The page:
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Transfer Benches And Shower Chairs

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You would think the kitchen would be the most dangerous room in the house due to knives and hot stoves, etc. Not so says the Centers for Disease Control and Prevention. It’s actually the bathroom and this is particularly true for seniors.

The highest rates were for injuries that occurred in or around the tub or shower (65.8 per 100,000) and injuries that happened on or near the toilet (22.5 per 100,000)….The precipitating events in 37.3% of injuries were bathing (excluding slipping while bathing), showering, or getting out of the tub or shower.

– Centers for Disease Control and Prevention

Many homes have shower/tub combinations where you must climb into the tub in order to shower. For seniors who are aging in place, this can create a problem.

Often, elderly people have balance issues due to medications, vertigo, dehydration, or illnesses. Additionally, weak muscles from disabilities or illness may mean that they can’t raise their leg high enough to get over the rim of a tub or stand for too long in a shower.

Tub transfer benches and shower chairs make bathing safer and easier for them.

Transfer benches generally double as shower chairs and are good for seniors who can’t climb over the rim of a tub. Shower chairs are good for those who are more mobile, but need the additional safety a chair provides.

Transfer Benches

Things to look for in a transfer bench:

  • Non-slip surface.
  • Anti-slip feet and/or suction cups to keep it from sliding on the wet tub or on the floor.
  • Be sure it can hold the weight of the person using it. Most will support 200 to 300 pounds, but bariatric models will support up to 550 pounds.
  • Drainage holes or non-absorbent material so it dries easily.
  • Back rest so the user doesn’t fall backwards during bathing (some models have adjustable backs that can be raised or lowered).
  • Adjustable legs so it can fit over the rim of the tub. TIP: Measure the height of the tub’s rim before buying a transfer bench to be sure it is lower than the maximum clearance of the underside of the chair.
  • Bench arm for security. Make sure the arm can be moved for use on either the right or left side depending on which side of the tub the faucet is on.
  • TIP: level the legs of the transfer bench while it sits in the tub, not while it sits on the bathroom floor. The inside of the tub is higher than the floor, which means the transfer bench will tip when it’s in the tub if you don’t take this into account.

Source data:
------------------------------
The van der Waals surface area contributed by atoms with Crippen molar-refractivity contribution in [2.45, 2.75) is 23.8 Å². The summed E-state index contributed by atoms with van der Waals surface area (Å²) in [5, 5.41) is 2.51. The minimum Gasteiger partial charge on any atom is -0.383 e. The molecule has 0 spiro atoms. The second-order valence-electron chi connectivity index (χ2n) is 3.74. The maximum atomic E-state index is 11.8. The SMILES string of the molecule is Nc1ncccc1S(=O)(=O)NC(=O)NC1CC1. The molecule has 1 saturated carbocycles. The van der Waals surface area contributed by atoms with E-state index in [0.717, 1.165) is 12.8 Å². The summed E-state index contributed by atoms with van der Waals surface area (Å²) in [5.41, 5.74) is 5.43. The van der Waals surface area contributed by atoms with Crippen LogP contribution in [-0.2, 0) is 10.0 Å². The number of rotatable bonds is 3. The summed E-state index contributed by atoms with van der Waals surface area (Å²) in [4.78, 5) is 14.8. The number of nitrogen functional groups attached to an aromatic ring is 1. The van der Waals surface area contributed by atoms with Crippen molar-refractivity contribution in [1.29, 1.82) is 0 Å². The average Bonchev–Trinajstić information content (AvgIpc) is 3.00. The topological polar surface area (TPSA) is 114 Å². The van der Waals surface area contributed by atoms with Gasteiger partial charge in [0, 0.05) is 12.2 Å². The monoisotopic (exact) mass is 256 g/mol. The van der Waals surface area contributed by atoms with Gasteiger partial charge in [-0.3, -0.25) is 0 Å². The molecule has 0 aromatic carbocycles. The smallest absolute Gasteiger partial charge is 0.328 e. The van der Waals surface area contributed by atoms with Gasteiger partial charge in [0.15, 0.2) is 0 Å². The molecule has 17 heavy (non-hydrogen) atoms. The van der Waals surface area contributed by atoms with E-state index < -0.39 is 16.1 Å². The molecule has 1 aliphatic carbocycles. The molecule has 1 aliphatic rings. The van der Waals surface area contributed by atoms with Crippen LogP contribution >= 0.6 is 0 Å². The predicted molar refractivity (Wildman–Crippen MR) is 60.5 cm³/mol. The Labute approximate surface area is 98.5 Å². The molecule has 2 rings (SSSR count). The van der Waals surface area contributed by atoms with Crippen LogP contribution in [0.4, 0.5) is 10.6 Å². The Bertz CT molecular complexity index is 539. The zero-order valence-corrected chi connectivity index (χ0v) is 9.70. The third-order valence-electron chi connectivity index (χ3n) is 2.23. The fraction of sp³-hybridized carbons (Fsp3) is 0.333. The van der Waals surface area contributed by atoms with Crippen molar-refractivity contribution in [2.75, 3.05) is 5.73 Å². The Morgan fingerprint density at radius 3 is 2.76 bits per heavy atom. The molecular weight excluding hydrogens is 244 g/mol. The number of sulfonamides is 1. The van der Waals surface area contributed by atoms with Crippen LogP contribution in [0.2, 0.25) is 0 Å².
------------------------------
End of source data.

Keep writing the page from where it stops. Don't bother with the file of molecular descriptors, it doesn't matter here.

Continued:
We like the Giantex Shower Seat Bench in the picture above. It supports up to 300 pounds and has an adjustable back. The legs adjust up to 22.5 inches high, so it works with most tubs.

A drawback to the frame shape is that the legs flare out slightly. This is great for stability, but might be an issue if the bathroom is very small. Safety is important and you don’t want the user’s feet to get tangled up in the legs, causing them to trip.

Sliding Transfer Bench

Sliding transfer benches are great for seniors who have delicate skin or limited mobility. In these types of shower benches, the seat slides instead of the person having to do the work.

This allows the person to get over the tub rim with less effort. It also reduces the risk of skin catching and tearing as the person moves.

When my mom was struggling with her brain cancer, she lost the use of her legs. We used the transfer bench in the picture to the left to help her shower. It’s the Carousel Sliding Transfer Bench . This model is pretty top of the line, so it’s pricey. But it was worth it for us.

We could roll Mom’s wheelchair up to the transfer bench, then help her move over from the chair onto the bench. Mom didn’t have a bathtub, just a shower, so this bench was great because the seat swivels. (Note: the chair on this bench has a seat belt and the entire seat swivels. We do not recommend a model that only has a swiveling disk in the bench top).

The arm rests could be lowered while the aide helped her onto the transfer chair, then raised again for stability. Once she was on the seat, the aide buckled her in, released the seat, slid it back, then lifted Mom’s legs over the side of the tub. After that, she just pivoted the seat and Mom was ready to bathe.

Because Mom could still use her upper body, she could shower on her own. This gave her back some of her independence and made her happy at a very challenging time.

A few drawbacks you should know about:

  • the seat on this particular model is not very deep (front to back) so a larger person may not feel stable while sitting on it.
  • the release button for the slide/swivel is located on the front of the chair. This means a caregiver has to reach between the senior’s legs to use it, which will likely be embarrassing for all concerned.
  • the arms are low, so some people may have leverage problems if using the arm to push themselves up from the chair for standing or to get into a wheelchair.

Shower Chairs

A shower chair is simply that – a chair that is placed inside the shower for the safety of the bather. They are good for people who can’t stand long enough to shower or who can’t lower themselves down into a bath tub.

For the most safety, we recommend that a shower chair have:

  • a back rest for support
  • arms to aid in balancing the bather (they should be padded for comfort and to reduce the chance of wet hands slipping off them)
  • adjustable legs
  • non-slip (rubber) feet or suction cups on the feet
  • will safely hold their weight (look for a bariatric model if the senior is a larger person)

There are various models of shower chairs. Look for the style that best meets the unique needs of your senior loved one.


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